Judaism is more than just going to shul on Shabbat

Ever since I can remember, my parents taught me success is not about being the best, but trying your best. The end result is out of our control, but what is crucial is the effort invested. This approach reflects a core principle in Jewish thought. Over the past 18 months, as a participant in the Ma’ayan programme, it is something I have been frequently reminded of.

Under the expert guidance of the Chief Rabbi, Dayan Simons, professors at UCL and other professionals, we received advanced pedagogical training in adult education.

The course focused on matters relating to women’s health and halachot (laws) governing marital intimacy. The way in which these complex concepts were brought to life challenged the group in a number of different ways but also enabled us to see one another’s unique skill sets and talents.

There were times when I was pushed out of my comfort zone, humbled by the sheer volume and depth of knowledge presented on topics I had not even encountered before, and I sat in awe as I learnt from our teachers. But I knew this was something I needed to persist with to completion.

My husband and I are blessed to have four beautiful daughters and I am often asked how parents can best prepare their children to be committed to Jewish life and continuity.

For me the answer is clear. We need to live it, make it relevant and find it exciting and meaningful in our own lives. Using the gifts we have in this generation, be they technology, ease of travel, our education system, it is incumbent upon us to make Judaism relevant in every aspect of our lives. Rather than limiting it to shul on a Shabbat morning, Judaism should underpin our every value and practice. In this way, I believe we can be the impetus for our children and the wider community as they ask the questions which form their respective Jewish journeys.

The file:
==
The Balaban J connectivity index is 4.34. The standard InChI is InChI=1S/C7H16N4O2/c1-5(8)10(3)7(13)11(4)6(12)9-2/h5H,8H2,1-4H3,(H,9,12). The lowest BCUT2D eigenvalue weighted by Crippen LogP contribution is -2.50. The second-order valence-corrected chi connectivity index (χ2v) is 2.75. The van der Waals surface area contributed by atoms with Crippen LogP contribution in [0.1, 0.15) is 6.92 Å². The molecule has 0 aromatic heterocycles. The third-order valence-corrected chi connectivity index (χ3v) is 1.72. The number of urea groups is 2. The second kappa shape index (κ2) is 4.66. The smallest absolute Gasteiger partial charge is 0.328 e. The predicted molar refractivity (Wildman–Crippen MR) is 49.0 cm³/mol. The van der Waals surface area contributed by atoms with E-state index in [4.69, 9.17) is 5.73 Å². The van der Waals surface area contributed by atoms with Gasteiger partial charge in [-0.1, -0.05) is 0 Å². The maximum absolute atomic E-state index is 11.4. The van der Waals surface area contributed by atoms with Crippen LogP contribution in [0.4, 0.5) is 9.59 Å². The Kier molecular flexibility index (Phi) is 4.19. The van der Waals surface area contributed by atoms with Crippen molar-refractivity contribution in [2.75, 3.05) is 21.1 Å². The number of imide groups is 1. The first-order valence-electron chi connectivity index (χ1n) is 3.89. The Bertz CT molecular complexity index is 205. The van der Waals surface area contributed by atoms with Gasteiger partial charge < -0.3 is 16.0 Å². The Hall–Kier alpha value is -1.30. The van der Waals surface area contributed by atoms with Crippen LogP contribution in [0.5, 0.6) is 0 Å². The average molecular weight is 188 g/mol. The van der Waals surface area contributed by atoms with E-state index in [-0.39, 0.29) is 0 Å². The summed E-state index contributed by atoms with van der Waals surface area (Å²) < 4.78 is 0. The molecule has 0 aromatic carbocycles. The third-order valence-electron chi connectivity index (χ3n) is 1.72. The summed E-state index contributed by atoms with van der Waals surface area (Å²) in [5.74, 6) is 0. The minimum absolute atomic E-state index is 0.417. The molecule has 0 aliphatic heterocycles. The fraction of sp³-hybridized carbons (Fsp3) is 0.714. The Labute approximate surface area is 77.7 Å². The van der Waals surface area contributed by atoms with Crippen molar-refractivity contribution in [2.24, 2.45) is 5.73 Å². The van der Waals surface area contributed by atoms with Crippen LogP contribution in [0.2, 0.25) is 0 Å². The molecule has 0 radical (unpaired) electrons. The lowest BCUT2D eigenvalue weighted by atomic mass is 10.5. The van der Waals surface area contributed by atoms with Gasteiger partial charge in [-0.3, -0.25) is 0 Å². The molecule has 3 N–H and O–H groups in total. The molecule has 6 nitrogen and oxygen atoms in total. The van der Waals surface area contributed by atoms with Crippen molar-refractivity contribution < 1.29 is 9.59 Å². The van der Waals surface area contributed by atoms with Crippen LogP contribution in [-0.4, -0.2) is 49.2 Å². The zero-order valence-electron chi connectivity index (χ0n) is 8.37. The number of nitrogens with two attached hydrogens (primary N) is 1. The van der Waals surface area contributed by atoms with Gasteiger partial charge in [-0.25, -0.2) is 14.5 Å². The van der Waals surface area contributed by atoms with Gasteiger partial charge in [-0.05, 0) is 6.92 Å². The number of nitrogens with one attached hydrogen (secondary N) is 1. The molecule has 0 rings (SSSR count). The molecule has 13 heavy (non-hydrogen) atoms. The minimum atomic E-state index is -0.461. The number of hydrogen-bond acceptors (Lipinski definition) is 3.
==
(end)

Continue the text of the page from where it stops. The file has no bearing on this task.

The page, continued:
Just as a smile is contagious, I believe enthusiasm for Jewish life breeds yet more enthusiasm. This perspective demands I too,  as a parent, continue to question and develop my own understanding and live with genuine excitement about our faith.

Rabbi Ezriel Tauber, a prominent rabbinical figure, provides an excellent illustration. Imagine, he says, a new type of synthetic potato. It smells and tastes like a real potato  but has one important difference – when you plant a synthetic potato, nothing grows.

Only a natural, original potato can produce others like it. So with us.

We must invest in our Judaism, make it ours, and in doing so ensure our love and passion will project outwards and influence those around us so it carries forward to the next generation. As a parent I try to adhere to this teaching, and as a rebbetzen I try to impart it communally. On a personal level, this mindset is what prompted me to apply for the Ma’ayan programme.

The effort invested in our programme, the depth of knowledge gained and growth experienced by us all has been immeasurable. Learning and working with an intellectually astute and immensely talented group of women reflects the different voices in Anglo Jewry. Variations in our backgrounds, skills and personalities are clear, but it is a diversity crucial for us to advance women’s learning opportunities on an individual, communal and national basis. There is no “one fits all” approach, and the ten of us reflected that.

The programme is in its infancy, but as Ma’ayanot we are ready to reach out to communities and to enhance their education and Torah learning. In doing so we hope to develop the existing opportunities for the ‘ma’ayan’, the ‘wellspring’ of Torah, to continue to flow.

About the Author
Lisa is Rebbetzen, Belmont Synagogue
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